Summary of estimate by Legislative Analyst and Director of Finance of fiscal impact on state and local government: Likely additional local government costs of a few million dollars annually for animal control enforcement activities, which could be largely or entirely offset by the license fees authorized by the measure. 

Last week marked the start of efforts to gather voter signatures. Volunteers are organizing across the state, with contacts in more than 20 counties, but LegalizeFerrets.org is requesting more. The task ahead is large, as 365,880 signatures must be collected in 180 days to qualify to be on the ballot. 

However, if this number is not reached but at least 91,470 signatures are collected, then state legislators must act. According to the LegalizeFerrets.org website: “The State Assembly and State Senate are required to assign the proposed initiative measure to its appropriate committees and hold joint public hearings.”

White House Petition Seeks Nudge For Illegal California Ferrets


Ferret party starting. #caferrets #legalizeferrets

A photo posted by Joe Ferret (@joeferret) on


Why Are Ferrets Illegal In California?
Ferrets have been illegal to own in California since 1933 when a law randomly classified them as wild animals and put them under the jurisdiction of the Department of Fish and Wildlife, according to LegalizeFerrets.org. The main arguments against ferret ownership in California revolve around agricultural interests and public health and safety. The California Department of Fish And Wildlife has a ferret section on its website that details its view of ferrets.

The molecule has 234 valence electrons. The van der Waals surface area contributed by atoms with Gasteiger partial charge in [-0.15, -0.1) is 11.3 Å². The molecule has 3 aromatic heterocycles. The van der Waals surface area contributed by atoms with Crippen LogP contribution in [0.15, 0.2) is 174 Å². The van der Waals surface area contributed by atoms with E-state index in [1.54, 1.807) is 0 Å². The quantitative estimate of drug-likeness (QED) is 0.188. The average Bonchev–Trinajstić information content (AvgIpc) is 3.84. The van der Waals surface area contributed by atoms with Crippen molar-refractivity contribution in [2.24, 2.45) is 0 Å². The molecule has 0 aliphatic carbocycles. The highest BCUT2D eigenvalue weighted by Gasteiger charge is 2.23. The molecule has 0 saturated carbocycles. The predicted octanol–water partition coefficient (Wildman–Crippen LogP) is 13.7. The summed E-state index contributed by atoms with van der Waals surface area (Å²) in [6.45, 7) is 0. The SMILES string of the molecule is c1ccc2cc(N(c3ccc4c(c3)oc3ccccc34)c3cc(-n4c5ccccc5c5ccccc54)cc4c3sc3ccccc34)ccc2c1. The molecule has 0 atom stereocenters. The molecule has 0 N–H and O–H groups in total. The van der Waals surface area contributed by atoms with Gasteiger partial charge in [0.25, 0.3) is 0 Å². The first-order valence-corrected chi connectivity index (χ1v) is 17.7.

The American Ferret Association, a national, nonprofit group in Maryland that formed in 1991, supports ferret legalization in general. Its mission includes promoting the domestic ferret as a companion animal, protecting the domestic ferret against anti-ferret legislation or any practice that harms ferret health or survivability, and providing information of interest to ferret enthusiasts.